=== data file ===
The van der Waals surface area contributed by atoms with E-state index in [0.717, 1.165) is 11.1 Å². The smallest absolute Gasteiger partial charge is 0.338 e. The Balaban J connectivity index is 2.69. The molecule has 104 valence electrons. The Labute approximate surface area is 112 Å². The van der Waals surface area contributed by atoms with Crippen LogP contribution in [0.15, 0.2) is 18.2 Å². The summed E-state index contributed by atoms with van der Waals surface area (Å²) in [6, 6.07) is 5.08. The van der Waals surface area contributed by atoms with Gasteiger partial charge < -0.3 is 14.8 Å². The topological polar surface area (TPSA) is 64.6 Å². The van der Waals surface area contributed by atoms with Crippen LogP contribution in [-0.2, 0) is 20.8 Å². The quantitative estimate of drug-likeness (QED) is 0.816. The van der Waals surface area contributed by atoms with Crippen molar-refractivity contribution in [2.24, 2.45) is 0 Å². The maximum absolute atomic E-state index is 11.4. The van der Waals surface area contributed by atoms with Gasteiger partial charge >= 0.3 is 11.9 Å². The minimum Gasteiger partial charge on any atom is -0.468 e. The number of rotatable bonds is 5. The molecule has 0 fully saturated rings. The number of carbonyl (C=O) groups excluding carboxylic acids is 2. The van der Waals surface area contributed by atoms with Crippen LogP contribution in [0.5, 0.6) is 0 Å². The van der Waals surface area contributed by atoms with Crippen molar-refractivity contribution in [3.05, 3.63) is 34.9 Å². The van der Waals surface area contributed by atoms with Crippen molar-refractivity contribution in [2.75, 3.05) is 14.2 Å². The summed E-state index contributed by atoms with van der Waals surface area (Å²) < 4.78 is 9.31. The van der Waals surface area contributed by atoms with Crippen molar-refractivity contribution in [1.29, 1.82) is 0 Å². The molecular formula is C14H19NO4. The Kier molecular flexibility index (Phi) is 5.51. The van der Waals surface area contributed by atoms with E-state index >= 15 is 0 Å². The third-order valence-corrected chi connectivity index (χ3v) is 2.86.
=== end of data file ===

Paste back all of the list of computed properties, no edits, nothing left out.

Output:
The van der Waals surface area contributed by atoms with E-state index in [0.717, 1.165) is 11.1 Å². The smallest absolute Gasteiger partial charge is 0.338 e. The Balaban J connectivity index is 2.69. The molecule has 104 valence electrons. The Labute approximate surface area is 112 Å². The van der Waals surface area contributed by atoms with Crippen LogP contribution in [0.15, 0.2) is 18.2 Å². The summed E-state index contributed by atoms with van der Waals surface area (Å²) in [6, 6.07) is 5.08. The van der Waals surface area contributed by atoms with Gasteiger partial charge < -0.3 is 14.8 Å². The topological polar surface area (TPSA) is 64.6 Å². The van der Waals surface area contributed by atoms with Crippen LogP contribution in [-0.2, 0) is 20.8 Å². The quantitative estimate of drug-likeness (QED) is 0.816. The van der Waals surface area contributed by atoms with Crippen molar-refractivity contribution in [2.24, 2.45) is 0 Å². The maximum absolute atomic E-state index is 11.4. The van der Waals surface area contributed by atoms with Gasteiger partial charge >= 0.3 is 11.9 Å². The minimum Gasteiger partial charge on any atom is -0.468 e. The number of rotatable bonds is 5. The molecule has 0 fully saturated rings. The number of carbonyl (C=O) groups excluding carboxylic acids is 2. The van der Waals surface area contributed by atoms with Crippen LogP contribution in [0.5, 0.6) is 0 Å². The van der Waals surface area contributed by atoms with Crippen molar-refractivity contribution in [3.05, 3.63) is 34.9 Å². The van der Waals surface area contributed by atoms with Crippen molar-refractivity contribution in [2.75, 3.05) is 14.2 Å². The summed E-state index contributed by atoms with van der Waals surface area (Å²) < 4.78 is 9.31. The van der Waals surface area contributed by atoms with Crippen molar-refractivity contribution in [1.29, 1.82) is 0 Å². The molecular formula is C14H19NO4. The Kier molecular flexibility index (Phi) is 5.51. The van der Waals surface area contributed by atoms with E-state index >= 15 is 0 Å². The third-order valence-corrected chi connectivity index (χ3v) is 2.86.